24 hour news channels are not intended to be watched throughout the day. People turn to them when they feel they need to know what’s going on straight away.

    The immediate live content provided by 24 hour news is what separates it from the polished scheduled network bulletins, which people turn to because they feel they ought to know what’s happened that day.

    The reason 24 hour news channels need to deliver ‘news’ (as opposed to docs or features) around the clock is very simple. The reputation and brand identity of the stations rests on viewers feeling they can rely on the channel to be ‘on-the-ball’ and ‘rolling’ the moment a story emerges.

    A good breaking news story should make the viewer feel that they are part of a developing situation – the output should convey the excitement and energy of the newsroom whirring into gear.

    The fact that information comes out piecemeal should not be used as a way of deriding 24 hour news – it’s what makes it watchable. People follow developments in the the same way that they will continually watch twitter or log on to news websites for updates. Rolling news channels and the web compliment each other in far more ways than they compete.

    The BBC has a duty to provide a TV hard news service that delivers around the clock. It should come far higher up the list of priorities than scheduling carefully crafted documentaries and long interviews. As for analysis, ‘conventional’ 24 hour news formats have the space to offer it in spades.

    Whether it’s a terrorist attack, the disappearance of a toddler, or just a good old case of extreme weather, rolling news captures the imagination, whether its on TV, online or both.

    Just take a look at Sky’s figures since Jacko’s death: 8.6 million people watched Sky News on TV between Thursday and Sunday night.

    SkyNews.Com received 2.5 million unique users in the same period.

    To think that the BBC could improve its service by transforming the News Channel into a strange hybrid of currentTV, straight talk and the national geographic channel, with a chirpy 2 minute news update every 15 minutes is to misunderstand the central role that 24 hour news plays in the way people digest the world around them.

  8. adamwestbrook said, on July 1, 2009 at 9:59 pm

    Tom, I totally agree 24 hour news has its place, as you describe – and for all my talk of web video, until we find a way of streaming video that doesn’t involve countless servers, broadcast TV news will always have a place.

    My argument is whether the BBC should be part of the race for breaking news to the detriment of other formats which could be using the same space.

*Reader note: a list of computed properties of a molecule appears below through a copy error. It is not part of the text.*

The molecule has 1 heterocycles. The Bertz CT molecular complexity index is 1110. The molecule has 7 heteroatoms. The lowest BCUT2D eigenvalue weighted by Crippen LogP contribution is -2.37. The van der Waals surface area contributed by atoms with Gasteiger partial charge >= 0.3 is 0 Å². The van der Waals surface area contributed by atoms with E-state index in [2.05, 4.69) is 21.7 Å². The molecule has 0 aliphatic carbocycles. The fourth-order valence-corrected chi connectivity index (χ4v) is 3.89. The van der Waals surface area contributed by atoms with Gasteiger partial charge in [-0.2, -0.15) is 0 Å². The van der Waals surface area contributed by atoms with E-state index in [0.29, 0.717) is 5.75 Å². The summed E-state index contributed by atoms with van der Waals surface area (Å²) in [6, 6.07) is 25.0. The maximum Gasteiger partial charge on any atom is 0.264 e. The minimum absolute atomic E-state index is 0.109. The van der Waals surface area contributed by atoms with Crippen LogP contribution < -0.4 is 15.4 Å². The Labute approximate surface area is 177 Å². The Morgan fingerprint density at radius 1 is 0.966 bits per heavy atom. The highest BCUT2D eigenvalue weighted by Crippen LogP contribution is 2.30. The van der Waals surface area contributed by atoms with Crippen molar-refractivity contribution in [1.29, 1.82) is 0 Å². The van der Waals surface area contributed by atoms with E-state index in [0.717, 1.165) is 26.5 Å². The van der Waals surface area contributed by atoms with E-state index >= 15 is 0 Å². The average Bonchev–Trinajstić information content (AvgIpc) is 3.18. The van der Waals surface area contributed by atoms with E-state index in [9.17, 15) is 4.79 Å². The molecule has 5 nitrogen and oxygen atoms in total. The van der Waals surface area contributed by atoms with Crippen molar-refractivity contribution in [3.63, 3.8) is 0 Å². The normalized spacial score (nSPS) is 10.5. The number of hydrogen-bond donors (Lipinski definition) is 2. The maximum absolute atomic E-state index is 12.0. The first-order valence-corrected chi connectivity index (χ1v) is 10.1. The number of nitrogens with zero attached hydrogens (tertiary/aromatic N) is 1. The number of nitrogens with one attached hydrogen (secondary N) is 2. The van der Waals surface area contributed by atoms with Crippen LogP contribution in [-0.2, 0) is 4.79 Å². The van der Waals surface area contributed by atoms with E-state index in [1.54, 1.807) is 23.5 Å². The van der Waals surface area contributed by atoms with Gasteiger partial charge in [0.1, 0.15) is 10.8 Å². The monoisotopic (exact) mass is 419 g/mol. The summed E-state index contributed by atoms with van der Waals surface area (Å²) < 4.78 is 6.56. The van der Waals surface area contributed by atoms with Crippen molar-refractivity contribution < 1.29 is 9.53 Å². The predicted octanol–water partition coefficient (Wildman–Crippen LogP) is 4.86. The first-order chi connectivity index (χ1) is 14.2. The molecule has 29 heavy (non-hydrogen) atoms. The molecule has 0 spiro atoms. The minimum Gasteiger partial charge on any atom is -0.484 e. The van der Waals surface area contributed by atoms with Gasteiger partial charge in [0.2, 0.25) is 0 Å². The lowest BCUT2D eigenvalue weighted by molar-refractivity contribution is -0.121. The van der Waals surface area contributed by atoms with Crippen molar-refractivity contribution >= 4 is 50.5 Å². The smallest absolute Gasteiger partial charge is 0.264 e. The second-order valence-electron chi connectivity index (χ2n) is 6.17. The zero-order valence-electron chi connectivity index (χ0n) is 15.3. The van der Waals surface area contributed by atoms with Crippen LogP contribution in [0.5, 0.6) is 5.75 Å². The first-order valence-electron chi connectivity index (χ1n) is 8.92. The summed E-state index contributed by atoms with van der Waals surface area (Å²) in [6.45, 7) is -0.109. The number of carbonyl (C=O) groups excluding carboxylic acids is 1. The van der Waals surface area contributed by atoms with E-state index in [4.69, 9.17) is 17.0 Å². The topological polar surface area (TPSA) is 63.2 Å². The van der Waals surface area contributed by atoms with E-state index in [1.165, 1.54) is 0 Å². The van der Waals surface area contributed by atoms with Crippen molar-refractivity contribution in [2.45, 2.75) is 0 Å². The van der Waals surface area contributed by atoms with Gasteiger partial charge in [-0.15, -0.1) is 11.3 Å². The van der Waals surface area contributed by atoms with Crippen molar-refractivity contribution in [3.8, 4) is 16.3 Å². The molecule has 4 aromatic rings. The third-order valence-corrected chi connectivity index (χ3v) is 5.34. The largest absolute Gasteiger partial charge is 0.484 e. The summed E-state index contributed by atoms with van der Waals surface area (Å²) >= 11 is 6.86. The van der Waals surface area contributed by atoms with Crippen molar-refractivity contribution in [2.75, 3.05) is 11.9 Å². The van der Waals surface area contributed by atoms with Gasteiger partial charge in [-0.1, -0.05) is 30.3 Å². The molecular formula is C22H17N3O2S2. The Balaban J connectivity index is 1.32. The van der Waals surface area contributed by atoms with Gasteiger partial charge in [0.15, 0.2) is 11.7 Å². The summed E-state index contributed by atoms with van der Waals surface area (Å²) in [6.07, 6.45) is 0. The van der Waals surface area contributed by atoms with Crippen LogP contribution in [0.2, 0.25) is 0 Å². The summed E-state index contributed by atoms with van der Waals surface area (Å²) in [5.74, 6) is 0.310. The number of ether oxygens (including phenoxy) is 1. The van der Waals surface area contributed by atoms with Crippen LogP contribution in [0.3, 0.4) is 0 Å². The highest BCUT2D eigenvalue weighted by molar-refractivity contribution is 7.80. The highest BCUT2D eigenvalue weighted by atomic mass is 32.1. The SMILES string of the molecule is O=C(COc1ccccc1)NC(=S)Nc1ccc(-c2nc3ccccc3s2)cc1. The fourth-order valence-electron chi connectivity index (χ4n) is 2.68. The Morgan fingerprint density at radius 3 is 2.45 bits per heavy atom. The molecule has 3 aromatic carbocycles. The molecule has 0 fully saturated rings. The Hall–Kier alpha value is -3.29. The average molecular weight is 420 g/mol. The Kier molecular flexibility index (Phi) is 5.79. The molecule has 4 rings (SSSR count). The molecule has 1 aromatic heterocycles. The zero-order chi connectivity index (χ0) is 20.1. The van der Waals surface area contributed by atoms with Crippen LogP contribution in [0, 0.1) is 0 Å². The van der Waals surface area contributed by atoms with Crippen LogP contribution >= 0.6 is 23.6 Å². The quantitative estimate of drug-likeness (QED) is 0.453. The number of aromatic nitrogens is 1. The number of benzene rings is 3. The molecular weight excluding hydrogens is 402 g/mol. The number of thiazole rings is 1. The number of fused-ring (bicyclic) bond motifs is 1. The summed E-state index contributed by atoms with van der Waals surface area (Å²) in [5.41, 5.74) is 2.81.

Is it really so important, the licence fee should be spent on it? You and everyone else do a great job at Sky News – but I just don’t think its a ratings war the BBC should be fighting.

    Also, I don’t agree news channels offer analysis ‘in spades’; in the rush to get guests on air (ahead of the competition) are they really the best to offer insight to a particular story?

  9. Dan Wilson Craw said, on July 2, 2009 at 8:04 am

    Does this have anything to do with Brooker’s article on Monday?

  10. adamwestbrook said, on July 2, 2009 at 8:17 am

    No I didn’t read it this week. What did he say?

  11. T Rayner said, on July 2, 2009 at 10:19 am

    Adam, I take your point about analysis. I guess what I was saying is that there is plenty of space for analysis in conventional 24 hour news formats, but you’re right to say it is not always handled as well as it could be.

    The argument that I don’t buy, is that the News Channel is somehow standing in the way of the BBC broadcasting a range of more risky documentaries or longer interviews. Why not use BBC3 and BBC4? Why not use the iPlayer? Why not have a greater depth of video content on the news website? Why not do more with red button on-demand services?

    To my mind, these would be the more realistic, and indeed the more effective way of dealing with the issues that you raise. The BBC have enormous scope to deliver more across their many platforms, there is no need for the news channel to be sacrificed.

    The issue ultimately is not about a race for breaking news or a ratings war. The former trivialises the very legitimate desire to drive the agenda that any news organisation (24 hours or not) should have, the latter is a folly, as apart from on some major breaking news stories, the News Channel tends to win more viewers comfortably. The key point is that everyone benefits from competition between the channels.

    As I said in my previous post, 24 hour news plays a crucial role in our current media landscape. Of course the channels will have to evolve, but to get rid of them all together would be a regressive step.

  12. Paul Treacy said, on July 4, 2009 at 4:05 pm

    This is great. There is a great opportunity here for the Beeb. There is a lot of superlative broadcast quality multimedia work being done using great stills, video and audio capture. This type of storytelling has reached maturity and is a great tool for TV. If the BBC were to harness this resource it would be great news for photographers and multimedia pros the world over as many stations around the world would likely follow suit.

  13. Robert Persson said, on July 15, 2009 at 11:11 am

    Amen. In fact the CBC has a domestic cable/satellite channel with a focus on current affairs-related documentaries (can’t remember what it’s called now). Might be one to look at for a model.